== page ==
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The Ever-Changing Shape of Love

Ongoing events urge us to redefine and refresh that tired old used-up word—love.

Love is the only force strong enough to be the unifying energy that ties our broken country back together. Hate can’t do it. Hate and fear have polarized us. We need to choose: we can’t love and hate at the same time.

Love is difficult and takes effort. It is easy to love our children, because that is built into us, just as the fear which can lead to hate is built into us. But the consistent, firm love that gives us the patience to set limits on children that will help them grow into good citizens and good parents in their turn—and learn in their turn not to give into hate and fear and exasperated impatience—is not instinctive. It must be learned as we go.

Love is self-reflecting. It admits mistakes and learns from them. It’s no fun to realize we have been wrong or done something hurtful—just as it is no fun to be hurt. Love is about interdependence, the Golden Rule, the reality that I am not the center of the universe, that others and their needs are as real as me and my needs, and that we are all more alike than different. The tragedy of Donald Trump is that he still hasn’t realized these basic elements of being human.

Love is nonviolent, by definition. Violence can never be loving. Period. Self-defense may be necessary, but it isn’t love, it’s self-defense. The mob in the Capitol hurting and even killing policemen was not defending itself, nor was it defending liberty or democracy. It rationalized its violence on the basis of misinformation about the results of an election that were proven false in more than 60 court cases.

Love does not preoccupy with enemies. If we are loving, we define ourselves by what we are for, not what we are against. If we are sufficiently against something or someone it can mistakenly justify violence. Instead love calls us to be constructive and look for common ground with adversaries as creatively as we can. Hate dehumanizes the other; love identifies with the other.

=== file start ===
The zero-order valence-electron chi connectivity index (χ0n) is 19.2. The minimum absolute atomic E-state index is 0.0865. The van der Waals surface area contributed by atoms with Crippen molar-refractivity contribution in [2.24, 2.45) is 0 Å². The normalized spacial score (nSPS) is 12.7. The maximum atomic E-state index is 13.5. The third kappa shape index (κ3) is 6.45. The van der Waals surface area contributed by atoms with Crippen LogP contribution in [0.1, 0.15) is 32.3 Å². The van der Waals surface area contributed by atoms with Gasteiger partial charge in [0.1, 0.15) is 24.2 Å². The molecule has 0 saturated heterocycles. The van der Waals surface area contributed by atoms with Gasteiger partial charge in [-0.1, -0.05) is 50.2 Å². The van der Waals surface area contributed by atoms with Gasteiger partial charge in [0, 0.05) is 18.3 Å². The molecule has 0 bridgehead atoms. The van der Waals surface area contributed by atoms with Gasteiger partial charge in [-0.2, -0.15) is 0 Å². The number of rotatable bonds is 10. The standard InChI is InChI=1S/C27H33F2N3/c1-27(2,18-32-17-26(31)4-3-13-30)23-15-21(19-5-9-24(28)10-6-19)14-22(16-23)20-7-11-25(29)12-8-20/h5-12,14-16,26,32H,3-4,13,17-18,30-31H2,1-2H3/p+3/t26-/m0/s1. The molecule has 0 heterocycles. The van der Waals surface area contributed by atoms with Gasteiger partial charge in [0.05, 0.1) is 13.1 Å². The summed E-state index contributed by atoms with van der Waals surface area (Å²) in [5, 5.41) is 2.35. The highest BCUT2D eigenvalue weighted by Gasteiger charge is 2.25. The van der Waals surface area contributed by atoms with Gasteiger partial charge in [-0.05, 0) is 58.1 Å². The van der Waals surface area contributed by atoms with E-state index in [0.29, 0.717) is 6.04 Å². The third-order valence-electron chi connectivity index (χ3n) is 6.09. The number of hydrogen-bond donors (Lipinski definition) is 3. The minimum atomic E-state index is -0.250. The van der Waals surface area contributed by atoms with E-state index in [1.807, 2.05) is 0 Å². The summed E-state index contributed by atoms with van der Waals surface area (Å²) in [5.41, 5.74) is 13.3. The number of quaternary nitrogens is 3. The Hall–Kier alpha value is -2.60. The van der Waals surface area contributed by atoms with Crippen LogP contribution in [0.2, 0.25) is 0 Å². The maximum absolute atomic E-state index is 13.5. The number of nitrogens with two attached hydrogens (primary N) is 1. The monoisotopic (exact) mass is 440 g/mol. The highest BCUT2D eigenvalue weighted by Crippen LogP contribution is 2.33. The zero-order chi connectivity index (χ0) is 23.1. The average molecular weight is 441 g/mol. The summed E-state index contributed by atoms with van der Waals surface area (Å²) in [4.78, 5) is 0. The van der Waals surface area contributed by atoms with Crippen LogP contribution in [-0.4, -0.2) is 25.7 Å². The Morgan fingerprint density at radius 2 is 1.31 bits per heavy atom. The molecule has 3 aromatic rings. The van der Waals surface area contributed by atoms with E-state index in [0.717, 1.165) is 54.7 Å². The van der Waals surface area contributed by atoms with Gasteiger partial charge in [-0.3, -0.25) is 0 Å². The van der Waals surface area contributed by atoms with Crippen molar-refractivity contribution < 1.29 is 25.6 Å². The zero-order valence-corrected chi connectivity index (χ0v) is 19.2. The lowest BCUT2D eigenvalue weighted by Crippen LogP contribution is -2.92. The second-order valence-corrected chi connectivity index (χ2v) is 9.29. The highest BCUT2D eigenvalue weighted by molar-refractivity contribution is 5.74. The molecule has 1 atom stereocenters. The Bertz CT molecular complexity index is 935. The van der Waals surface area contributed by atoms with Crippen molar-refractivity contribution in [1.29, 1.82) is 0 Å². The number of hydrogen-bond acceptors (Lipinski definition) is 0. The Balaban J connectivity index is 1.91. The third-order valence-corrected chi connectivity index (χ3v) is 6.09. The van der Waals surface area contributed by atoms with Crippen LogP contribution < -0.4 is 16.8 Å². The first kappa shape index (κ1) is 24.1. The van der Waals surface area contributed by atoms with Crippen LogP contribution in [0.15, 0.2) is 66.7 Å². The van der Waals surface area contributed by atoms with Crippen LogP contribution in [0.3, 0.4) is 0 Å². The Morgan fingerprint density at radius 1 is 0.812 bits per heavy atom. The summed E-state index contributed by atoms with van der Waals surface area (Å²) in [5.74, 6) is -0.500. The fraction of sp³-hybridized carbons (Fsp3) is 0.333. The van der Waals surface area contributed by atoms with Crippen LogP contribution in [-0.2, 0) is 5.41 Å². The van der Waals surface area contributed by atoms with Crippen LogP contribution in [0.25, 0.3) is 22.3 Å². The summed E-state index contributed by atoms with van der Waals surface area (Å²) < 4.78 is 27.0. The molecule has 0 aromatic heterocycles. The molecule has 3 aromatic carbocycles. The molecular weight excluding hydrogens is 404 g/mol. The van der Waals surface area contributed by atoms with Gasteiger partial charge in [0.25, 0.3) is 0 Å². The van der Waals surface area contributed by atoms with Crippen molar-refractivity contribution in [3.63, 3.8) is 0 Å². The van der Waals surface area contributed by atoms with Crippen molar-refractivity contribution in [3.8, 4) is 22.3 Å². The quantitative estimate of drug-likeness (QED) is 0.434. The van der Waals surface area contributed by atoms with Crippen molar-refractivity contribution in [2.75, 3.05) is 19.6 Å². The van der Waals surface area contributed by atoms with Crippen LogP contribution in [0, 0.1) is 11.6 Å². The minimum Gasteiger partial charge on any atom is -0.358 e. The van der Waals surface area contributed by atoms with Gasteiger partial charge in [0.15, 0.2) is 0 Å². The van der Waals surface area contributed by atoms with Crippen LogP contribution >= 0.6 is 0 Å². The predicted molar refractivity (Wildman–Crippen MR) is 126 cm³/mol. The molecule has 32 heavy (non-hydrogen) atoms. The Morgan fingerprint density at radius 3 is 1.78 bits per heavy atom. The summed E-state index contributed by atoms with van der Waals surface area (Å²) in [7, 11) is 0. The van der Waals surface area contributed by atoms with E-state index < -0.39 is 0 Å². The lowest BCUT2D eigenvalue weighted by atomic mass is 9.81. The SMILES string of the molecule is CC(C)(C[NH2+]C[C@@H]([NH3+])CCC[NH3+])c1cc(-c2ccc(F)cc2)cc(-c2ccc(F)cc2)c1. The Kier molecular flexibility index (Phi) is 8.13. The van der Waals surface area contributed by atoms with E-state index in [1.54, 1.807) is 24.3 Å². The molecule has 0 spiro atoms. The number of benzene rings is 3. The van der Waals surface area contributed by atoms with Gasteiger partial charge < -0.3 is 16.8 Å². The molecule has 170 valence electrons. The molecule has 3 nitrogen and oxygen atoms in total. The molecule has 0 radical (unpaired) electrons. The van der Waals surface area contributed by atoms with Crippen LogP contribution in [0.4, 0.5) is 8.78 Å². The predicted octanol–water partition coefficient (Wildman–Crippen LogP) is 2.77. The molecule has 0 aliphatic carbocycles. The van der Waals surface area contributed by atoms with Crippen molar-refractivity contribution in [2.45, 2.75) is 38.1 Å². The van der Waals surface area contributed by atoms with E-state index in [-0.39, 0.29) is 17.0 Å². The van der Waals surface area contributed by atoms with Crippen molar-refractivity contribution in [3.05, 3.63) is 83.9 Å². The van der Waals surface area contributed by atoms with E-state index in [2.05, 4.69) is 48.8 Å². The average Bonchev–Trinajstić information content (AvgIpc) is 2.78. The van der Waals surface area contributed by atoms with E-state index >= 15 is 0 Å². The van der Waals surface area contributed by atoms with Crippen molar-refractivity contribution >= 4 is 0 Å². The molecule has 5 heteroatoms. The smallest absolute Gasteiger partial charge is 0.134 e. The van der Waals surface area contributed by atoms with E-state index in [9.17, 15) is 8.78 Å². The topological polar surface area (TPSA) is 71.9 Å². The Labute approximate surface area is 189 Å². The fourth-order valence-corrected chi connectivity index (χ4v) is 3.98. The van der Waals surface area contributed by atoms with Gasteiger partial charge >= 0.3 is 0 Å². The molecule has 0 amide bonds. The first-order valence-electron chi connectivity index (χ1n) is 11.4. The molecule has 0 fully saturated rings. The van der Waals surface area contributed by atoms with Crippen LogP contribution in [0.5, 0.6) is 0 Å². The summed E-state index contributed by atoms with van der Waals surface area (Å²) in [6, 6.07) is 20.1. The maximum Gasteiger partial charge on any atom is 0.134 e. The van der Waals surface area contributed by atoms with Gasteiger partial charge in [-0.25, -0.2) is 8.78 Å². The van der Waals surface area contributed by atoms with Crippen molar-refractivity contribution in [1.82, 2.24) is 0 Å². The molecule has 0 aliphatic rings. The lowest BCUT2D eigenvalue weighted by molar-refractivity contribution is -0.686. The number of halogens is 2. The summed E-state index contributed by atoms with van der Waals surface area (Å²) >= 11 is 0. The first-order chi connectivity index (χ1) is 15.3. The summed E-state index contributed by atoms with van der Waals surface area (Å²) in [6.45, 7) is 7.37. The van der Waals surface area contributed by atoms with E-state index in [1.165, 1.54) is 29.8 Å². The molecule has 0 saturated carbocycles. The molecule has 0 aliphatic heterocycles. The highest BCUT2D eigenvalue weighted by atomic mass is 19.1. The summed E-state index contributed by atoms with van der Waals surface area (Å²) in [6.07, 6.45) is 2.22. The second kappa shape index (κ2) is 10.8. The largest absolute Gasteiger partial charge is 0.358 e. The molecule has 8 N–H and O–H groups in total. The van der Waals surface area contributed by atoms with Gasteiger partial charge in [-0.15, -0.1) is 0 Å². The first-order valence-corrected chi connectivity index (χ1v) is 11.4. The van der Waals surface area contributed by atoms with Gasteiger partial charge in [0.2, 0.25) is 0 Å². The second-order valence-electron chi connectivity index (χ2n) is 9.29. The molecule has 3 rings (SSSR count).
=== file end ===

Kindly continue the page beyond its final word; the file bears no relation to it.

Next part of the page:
That means inclusivity is part of love. Hate separates into parts; love sees the big picture. To say we are one humanity on one planet is a statement of love–-and also a demonstration of how the meaning of love really does evolve over time, because a hundred years ago we had not seen the earth from space. Back then only religious seers were motivated by this aspect of love; now it is accessible to all. Every day the news carries new proof that we’re all in the same boat.

So love inevitably puts us in a mode of learning and discovery. We’re in a place we’ve never been before. Love is self-education. What is the truth in any given situation? Love is honest and authentic in its longing for truth. So love overlaps with science—it searches for what works, what leads to life, to goodness, to truth, to beauty.

Self-education in love means learning to work cooperatively with other people toward whatever larger goal we can agree is important or even necessary for survival. Many in the U.S. House and Senate have demonstrated over the past weeks, and months and years, that they have much to learn about working together.

Love is conservative—it conserves life with responsible care. Love is progressive—it hopes for a better world.

Finally, love takes the larger perspective. It is aware that we are here for only an instant in all time, that others before us sacrificed that we could be here, and that we are the gateway to all the future. Love is acceptance of this condition, a willingness not to resist it. As David Attenborough keeps saying, what we do in the next few years will affect the next two thousand years of life on earth. That is a statement of how much we need to discover how to love.

Winslow Myers is author of “Living Beyond War: A Citizen’s Guide.” He serves on the Advisory Board of the War Preventive Initiative.

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